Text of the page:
I participate in a number of boards, interact via chat and messaging, and of course use all sorts of web-enabled tools to communicate.
What I find interesting is how many people lurk.
Make no mistake, I lurk, too. But I find that the purpose of lurking is simply to figure out approximately the best time and place to open my big mouth. I have failed at this as often as I have succeeded.
Perhaps my favorite expressions related to chat/forum lurking are the ones like “I just stand in the back and listen.” But, you don’t. You can’t. There is no “back.” Everyone is in the front, virtually pressing noses together, tens or hundreds or thousands of people all at once, all seeing the same conversations, learning the same information. Nose to nose to nose to nose we all sit, a virtual singularity.
Reminds me of the scene in the movie “The Silence of the Lambs,” where FBI agent Clarice Starling is fumbling through the dark, completely unaware that the killer is right in front of her, and, with his night-vision goggles, can see her though she can’t see him. Lurkers wear night-vision goggles. Even when the lights are on, many posters wear masks. Few of us are Clarice.
Stephen King said, in his wonderful book On Writing, “without Constant Reader, you are just a voice quacking the void.” He was talking about the importance, as a writer, of remembering your audience. On chat boards and forums, we’re all quacking in the void. Sure, some are quacking back, but the void is bigger than that. There are a lot of folks not quacking. And no way to ever know if your quacks reached their ears, or better still, informed or inspired them.
So it’s reassuring when someone posts something deeply personal and relevant, quacking aloud into that void, and they get something back. In The Writer’s Cafe, a forum on KBoards, author Mark Dawson just posted how he was able to quit his day job to become a full-time writer. The response was a wonderful display of congratulations, from people who have been there or who very much want to be there in the future. How many lurkers in the dark, people in the light with masks on, and Clarice Starlings wish they could say the same? To make the feel-good story feel even better, Mark was posting while on a family vacation in Tenerife, paid for by his books. To quote my friend and fellow author, George Sifakis, Mark Dawson is truly “living the dream.”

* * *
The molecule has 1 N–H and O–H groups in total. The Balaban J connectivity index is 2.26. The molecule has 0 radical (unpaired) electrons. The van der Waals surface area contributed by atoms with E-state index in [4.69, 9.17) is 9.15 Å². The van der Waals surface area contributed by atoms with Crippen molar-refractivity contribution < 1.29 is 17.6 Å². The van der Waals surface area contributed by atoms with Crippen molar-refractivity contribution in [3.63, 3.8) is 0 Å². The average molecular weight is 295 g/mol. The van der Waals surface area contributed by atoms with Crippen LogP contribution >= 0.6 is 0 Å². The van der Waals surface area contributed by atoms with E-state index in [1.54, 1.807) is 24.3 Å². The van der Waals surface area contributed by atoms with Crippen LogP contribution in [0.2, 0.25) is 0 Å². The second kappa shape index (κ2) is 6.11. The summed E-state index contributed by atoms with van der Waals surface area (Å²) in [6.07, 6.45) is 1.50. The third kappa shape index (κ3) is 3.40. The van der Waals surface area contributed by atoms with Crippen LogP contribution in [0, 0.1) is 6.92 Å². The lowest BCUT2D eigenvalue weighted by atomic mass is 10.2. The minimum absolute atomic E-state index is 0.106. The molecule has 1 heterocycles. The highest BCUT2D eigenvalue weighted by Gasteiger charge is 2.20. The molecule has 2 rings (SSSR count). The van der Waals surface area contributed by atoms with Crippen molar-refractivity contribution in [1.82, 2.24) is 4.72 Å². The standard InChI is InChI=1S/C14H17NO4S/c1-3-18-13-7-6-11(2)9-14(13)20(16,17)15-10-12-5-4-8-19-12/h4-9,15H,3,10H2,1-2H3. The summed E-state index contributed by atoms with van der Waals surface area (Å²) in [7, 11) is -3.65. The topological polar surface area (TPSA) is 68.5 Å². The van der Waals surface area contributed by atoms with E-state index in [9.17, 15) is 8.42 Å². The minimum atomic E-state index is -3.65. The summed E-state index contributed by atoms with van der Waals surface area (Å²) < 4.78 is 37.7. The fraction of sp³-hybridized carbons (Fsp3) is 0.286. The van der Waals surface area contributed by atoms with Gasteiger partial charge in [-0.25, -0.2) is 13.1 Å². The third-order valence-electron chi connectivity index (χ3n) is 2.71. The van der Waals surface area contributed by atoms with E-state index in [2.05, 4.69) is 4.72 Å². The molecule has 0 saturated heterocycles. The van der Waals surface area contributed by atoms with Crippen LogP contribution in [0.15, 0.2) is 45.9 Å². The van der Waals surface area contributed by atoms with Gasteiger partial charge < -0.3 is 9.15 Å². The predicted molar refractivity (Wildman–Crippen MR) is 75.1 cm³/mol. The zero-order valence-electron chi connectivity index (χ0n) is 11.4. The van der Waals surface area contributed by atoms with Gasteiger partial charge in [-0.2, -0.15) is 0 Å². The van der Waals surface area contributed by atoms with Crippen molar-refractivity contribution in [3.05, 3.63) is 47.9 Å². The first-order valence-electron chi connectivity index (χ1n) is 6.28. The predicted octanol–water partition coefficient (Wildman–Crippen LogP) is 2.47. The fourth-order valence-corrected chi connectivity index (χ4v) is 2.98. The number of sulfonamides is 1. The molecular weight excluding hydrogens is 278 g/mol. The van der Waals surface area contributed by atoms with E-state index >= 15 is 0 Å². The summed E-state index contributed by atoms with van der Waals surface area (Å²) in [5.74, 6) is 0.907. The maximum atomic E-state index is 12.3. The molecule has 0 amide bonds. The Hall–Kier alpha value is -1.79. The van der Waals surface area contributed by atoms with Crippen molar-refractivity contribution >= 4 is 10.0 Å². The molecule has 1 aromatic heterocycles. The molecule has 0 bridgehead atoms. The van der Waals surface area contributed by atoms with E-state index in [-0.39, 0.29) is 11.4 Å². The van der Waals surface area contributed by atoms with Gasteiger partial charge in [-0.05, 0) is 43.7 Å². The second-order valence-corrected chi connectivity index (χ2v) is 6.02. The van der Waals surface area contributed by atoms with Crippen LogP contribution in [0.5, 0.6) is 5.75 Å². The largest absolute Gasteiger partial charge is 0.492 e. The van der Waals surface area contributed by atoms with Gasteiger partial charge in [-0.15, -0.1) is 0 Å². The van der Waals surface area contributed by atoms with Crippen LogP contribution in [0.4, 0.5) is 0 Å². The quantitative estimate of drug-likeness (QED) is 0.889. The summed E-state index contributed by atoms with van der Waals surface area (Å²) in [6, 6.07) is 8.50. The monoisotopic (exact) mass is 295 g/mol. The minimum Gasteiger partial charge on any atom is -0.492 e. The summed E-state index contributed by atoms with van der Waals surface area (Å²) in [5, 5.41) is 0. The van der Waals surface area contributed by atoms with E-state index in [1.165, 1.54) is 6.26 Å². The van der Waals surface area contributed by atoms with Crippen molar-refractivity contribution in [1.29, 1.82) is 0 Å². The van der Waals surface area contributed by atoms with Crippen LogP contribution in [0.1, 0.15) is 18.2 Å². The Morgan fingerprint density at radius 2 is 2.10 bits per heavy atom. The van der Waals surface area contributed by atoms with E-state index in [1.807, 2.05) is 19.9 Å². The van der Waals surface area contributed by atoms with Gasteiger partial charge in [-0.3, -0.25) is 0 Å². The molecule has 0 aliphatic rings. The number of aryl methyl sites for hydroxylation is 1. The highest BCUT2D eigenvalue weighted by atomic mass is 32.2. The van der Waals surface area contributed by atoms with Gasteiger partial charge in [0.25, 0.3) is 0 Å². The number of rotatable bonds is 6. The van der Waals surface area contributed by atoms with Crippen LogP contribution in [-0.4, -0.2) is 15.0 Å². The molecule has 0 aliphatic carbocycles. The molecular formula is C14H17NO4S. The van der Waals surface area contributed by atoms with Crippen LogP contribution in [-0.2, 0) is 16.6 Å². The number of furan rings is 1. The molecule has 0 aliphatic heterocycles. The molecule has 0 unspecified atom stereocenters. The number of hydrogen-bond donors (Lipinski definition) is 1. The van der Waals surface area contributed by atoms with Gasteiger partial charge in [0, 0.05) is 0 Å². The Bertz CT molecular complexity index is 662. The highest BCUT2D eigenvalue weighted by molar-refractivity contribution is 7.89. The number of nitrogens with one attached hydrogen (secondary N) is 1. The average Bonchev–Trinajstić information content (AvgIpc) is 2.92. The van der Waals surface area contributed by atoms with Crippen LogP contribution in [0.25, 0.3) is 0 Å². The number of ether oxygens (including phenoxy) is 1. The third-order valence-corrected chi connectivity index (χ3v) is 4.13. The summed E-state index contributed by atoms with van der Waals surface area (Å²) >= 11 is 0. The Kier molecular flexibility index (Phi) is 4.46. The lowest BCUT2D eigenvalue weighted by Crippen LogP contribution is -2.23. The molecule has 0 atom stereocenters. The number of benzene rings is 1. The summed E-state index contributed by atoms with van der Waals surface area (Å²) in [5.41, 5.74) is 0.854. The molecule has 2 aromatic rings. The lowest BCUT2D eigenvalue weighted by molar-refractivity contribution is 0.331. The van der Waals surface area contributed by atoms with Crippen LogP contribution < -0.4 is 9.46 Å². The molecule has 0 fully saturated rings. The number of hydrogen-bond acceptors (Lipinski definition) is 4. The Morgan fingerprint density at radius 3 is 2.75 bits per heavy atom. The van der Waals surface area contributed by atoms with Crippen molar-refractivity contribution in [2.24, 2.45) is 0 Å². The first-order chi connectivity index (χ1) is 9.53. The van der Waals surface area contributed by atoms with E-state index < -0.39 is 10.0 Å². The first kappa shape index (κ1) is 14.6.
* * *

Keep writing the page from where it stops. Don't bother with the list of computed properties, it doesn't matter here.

So, while I lurk in the dark with my night-vision googles, nose-to-nose with the other lurkers and posters (anonymously masked or not), and plenty of quacking goes on without my response, sometimes you just have to say “Atta boy!” In the singularity, I guess I’m a Clarice. I respond as myself, write under the name given to me by my parents. Doesn’t mean I’ll always get the bad guy. Doesn’t mean I can’t be the bad guy. And sometimes I’m just fumbling in the dark.
And, no, the lambs haven’t stopped screaming.
2 thoughts on “The Singularity”
So TOTALLY get wrapped up in your books that I tend to neglect life on the outside of your words. I read a lot…especially because I am partially bed ridden, while trying to get myself back into the stream of the living. It will happen sooner than not, but until then, I will continue to soak up the rest of your books. Rarely have I found an author who keeps me on the edge on my bed…giving me strength to push on through this illness. Hah! You give me something few authors can, maybe if it’s only a bit of excitement as I continue to anxiously flip each page of your book…not wanting the words to end. I am an artist, the same as you, only I use a different medium. I only hope to be able to touch on your standards, to stir a bit of excitement in someone looking at my art.
I wish you nothing but the best on your road to recovery. Art of any kind is an amazing boost in life. I suspect the strength you need is already inside you and comes out in the form of your art from time to time. If my books help increase your resolve or even just distract you sometimes, I am so glad to help you.
Wishing you health and happiness,
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